We have more and more ways to share our lives. How many of those channels really allow us to be authentically vulnerable and terrified by the challenges we face before we find the strength to persevere? This is one of the costs of the social Web we don’t quite realise yet because we are so caught up in connecting and “friending”.

Social Web

Should Path be less, not more?

Lauren Hockenson has a great article on GigaOm about the new Path releases titled “Once again, Path proves why it has been trendy but not trend-setting“. Here is a snippet:

The issue with Path is that it can’t resist hopping on a new social trend. The app takes cues from practically every other social media platform in the public consciousness, seen most explicitly in its decision to hop on the ephemeral trend pioneered by Snapchat. As a result, it’s hard to explain to anyone why they should use path or find cues about how to actually use the service. Even in its decision to “simplify” with Path Talk, the new app chock full of tons of features that kind-of but not-quite match up.

I had a similar discussion with Nathan Jeffery and Darren Smith on Twitter earlier and its a fair criticism:

I’m still thinking about the latest release so you can probably expect more from me on this (as usual).

Blogs and blogging Social Web

Blogging 2.0 – when your blog becomes your social hub

You may have gathered that I think about how we use social services like Facebook, Twitter and others quite a bit. You also probably know that I am a pretty big Path fan although it’s not clear whether Path has much of a future when it comes to the people who mean the most to me (Update 2016-02-18: Path seems to have largely fallen by the wayside for me and my friends who were previously big fans. Slack has become a great option in its place, which is pretty interesting).

I started thinking about blogs in a social context. Blogs like this one have become personal hubs where we share our ideas, passions and more. For many people, their blogs are their digital news feeds and identities but they aren’t nearly as optimised for personal sharing as dedicated social services like Facebook, Google+ or even Path. This is one of the reasons why many people use Facebook or Google+ as their personal blogging platforms. These services have pretty granular sharing options even though their users don’t have meaningful control over their “blogs”.

At the moment this WordPress blog enables me to share posts publicly (my default), password protect posts or keep them to myself with a private publication option. What if WordPress enabled me to share posts with limited groups of people that I define instead? What if people could register using a variety of social profiles and I could allocate those people to groups and when I publish blog posts, share selectively?

It may look a bit like BuddyPress although what I have in mind doesn’t necessarily involve creating a social network on your site but rather establishing your site as a node in a decentralised social network of connected sites.

That sort of model would probably look a lot like Google+ Circles but it would be my site which I directly control and can host. Imagine that becomes a wider practice and now you have a distributed social network constituting a network of blogs that link to each other, can be followed and participated in. WordPress would be an ideal platform. It already has a substantial network of users. Theoretically possible. The question is whether anyone would take advantage of the functionality?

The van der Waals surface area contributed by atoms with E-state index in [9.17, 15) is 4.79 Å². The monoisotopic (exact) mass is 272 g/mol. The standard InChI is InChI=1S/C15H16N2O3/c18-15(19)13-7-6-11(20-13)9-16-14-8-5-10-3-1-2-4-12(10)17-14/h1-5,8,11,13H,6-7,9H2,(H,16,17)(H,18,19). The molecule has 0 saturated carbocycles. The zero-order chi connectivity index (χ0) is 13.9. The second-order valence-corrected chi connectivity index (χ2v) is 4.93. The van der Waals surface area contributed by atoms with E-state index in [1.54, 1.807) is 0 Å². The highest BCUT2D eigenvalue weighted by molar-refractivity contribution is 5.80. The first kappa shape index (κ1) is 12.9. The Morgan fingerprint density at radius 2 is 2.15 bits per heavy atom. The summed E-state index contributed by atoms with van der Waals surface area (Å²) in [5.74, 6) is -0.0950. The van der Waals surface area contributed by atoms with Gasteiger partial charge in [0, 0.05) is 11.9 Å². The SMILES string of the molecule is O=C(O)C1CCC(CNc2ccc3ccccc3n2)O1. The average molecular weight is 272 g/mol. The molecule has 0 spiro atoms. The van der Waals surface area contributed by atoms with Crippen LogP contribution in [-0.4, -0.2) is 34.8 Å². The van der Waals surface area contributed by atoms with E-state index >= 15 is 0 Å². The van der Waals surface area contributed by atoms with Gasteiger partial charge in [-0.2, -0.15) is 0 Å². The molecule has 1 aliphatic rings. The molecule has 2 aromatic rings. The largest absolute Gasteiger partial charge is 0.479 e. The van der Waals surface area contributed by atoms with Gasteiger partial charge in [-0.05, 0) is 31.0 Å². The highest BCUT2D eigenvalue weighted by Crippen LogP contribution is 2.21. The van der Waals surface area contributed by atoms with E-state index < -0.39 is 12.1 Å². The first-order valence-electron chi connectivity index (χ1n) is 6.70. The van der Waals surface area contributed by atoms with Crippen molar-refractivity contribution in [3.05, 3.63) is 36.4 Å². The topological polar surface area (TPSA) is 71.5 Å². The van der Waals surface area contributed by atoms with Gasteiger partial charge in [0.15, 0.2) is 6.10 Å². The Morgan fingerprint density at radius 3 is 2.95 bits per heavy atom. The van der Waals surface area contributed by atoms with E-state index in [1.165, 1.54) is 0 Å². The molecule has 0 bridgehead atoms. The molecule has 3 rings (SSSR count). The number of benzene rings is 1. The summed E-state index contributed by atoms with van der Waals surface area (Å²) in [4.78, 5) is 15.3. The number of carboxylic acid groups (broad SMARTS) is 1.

Mindsets Policy issues Social Web

Why are we abdicating responsibility online?

Woodrow Wilson, One of Leakey’s Local Characters, in His Pickup. He Never Works, But Sits Staring at the River from 7 A.M until Sunset 06/1972

Last week’s European Court of Justice ruling that Google must remove search result listings that EU citizens require it to remove (subject to their requests passing a test the court proposed) touched on a trend I’ve become increasingly concerned about: our collective reluctance to take direct responsibility for what we share online and where we share it and our insistence that online services be held accountable for what we ultimately endorsed when we shared our data with them. We need to decide what world we live in. Do we live in a world where we are willing to take responsibility for our activities and make deliberate and empowered choices in the process or are we happy to surrender our autonomy to institutions and expect them to make decisions for us? We seem to be collectively opting for the second option and I wrote about this in my most recent column on titled “EU search results censorship is about our irresponsibility with data, not Google’s“. Here is a preview:

Last week’s European Court of Justice ruling that a Spanish citizen (and, by extension, all European Union citizens) could require Google to remove search results pointing to content about that person was not the “clear victory” for online privacy protection. Quite the opposite.

For the most part we rush to submit as much information about us as we can because we want to use these services without much thought about the implications for us down the line. Then, when we feel that our trust has been betrayed, we are outraged and the object of our frustration changes something and we fall back asleep. We find ourselves in this position where vast multinational companies have tremendous amounts of information about us because we gave it to them with our blessing, thanks even. Instead, perhaps we should consider whether handing over so much really serves us? Do we really need to disclose so much? Should we not insist on other ways to share that don’t leave us exposed?